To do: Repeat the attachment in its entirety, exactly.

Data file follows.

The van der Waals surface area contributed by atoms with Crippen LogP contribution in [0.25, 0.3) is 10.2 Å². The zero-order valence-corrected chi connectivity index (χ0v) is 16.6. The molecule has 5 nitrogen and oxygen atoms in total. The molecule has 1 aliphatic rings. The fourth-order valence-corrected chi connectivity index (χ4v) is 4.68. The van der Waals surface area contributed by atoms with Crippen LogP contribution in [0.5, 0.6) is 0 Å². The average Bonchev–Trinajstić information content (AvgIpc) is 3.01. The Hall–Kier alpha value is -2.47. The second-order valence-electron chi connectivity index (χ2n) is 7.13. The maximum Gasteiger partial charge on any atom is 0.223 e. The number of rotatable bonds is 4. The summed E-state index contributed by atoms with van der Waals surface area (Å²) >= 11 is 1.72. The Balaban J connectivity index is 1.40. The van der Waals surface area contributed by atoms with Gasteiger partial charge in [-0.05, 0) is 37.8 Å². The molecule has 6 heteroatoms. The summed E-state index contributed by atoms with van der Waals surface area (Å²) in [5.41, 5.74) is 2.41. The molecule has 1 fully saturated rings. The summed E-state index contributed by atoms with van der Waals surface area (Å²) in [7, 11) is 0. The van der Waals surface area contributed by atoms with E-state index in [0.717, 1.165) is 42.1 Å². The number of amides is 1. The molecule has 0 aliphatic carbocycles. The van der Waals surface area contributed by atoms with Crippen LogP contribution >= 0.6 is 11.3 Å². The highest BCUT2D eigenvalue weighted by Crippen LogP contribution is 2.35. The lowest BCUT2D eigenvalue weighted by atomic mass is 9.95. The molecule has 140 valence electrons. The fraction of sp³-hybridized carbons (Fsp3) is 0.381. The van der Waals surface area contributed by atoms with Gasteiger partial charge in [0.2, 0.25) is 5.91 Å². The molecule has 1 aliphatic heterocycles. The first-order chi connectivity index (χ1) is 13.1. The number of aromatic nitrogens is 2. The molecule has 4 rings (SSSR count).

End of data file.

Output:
The van der Waals surface area contributed by atoms with Crippen LogP contribution in [0.25, 0.3) is 10.2 Å². The zero-order valence-corrected chi connectivity index (χ0v) is 16.6. The molecule has 5 nitrogen and oxygen atoms in total. The molecule has 1 aliphatic rings. The fourth-order valence-corrected chi connectivity index (χ4v) is 4.68. The van der Waals surface area contributed by atoms with Crippen LogP contribution in [0.5, 0.6) is 0 Å². The average Bonchev–Trinajstić information content (AvgIpc) is 3.01. The Hall–Kier alpha value is -2.47. The second-order valence-electron chi connectivity index (χ2n) is 7.13. The maximum Gasteiger partial charge on any atom is 0.223 e. The number of rotatable bonds is 4. The summed E-state index contributed by atoms with van der Waals surface area (Å²) >= 11 is 1.72. The Balaban J connectivity index is 1.40. The van der Waals surface area contributed by atoms with Gasteiger partial charge in [-0.05, 0) is 37.8 Å². The molecule has 6 heteroatoms. The summed E-state index contributed by atoms with van der Waals surface area (Å²) in [5.41, 5.74) is 2.41. The molecule has 1 fully saturated rings. The summed E-state index contributed by atoms with van der Waals surface area (Å²) in [7, 11) is 0. The van der Waals surface area contributed by atoms with E-state index in [0.717, 1.165) is 42.1 Å². The number of amides is 1. The molecule has 0 aliphatic carbocycles. The van der Waals surface area contributed by atoms with Crippen LogP contribution >= 0.6 is 11.3 Å². The highest BCUT2D eigenvalue weighted by Crippen LogP contribution is 2.35. The lowest BCUT2D eigenvalue weighted by atomic mass is 9.95. The molecule has 140 valence electrons. The fraction of sp³-hybridized carbons (Fsp3) is 0.381. The van der Waals surface area contributed by atoms with Gasteiger partial charge in [0.2, 0.25) is 5.91 Å². The molecule has 1 aliphatic heterocycles. The first-order chi connectivity index (χ1) is 13.1. The number of aromatic nitrogens is 2. The molecule has 4 rings (SSSR count).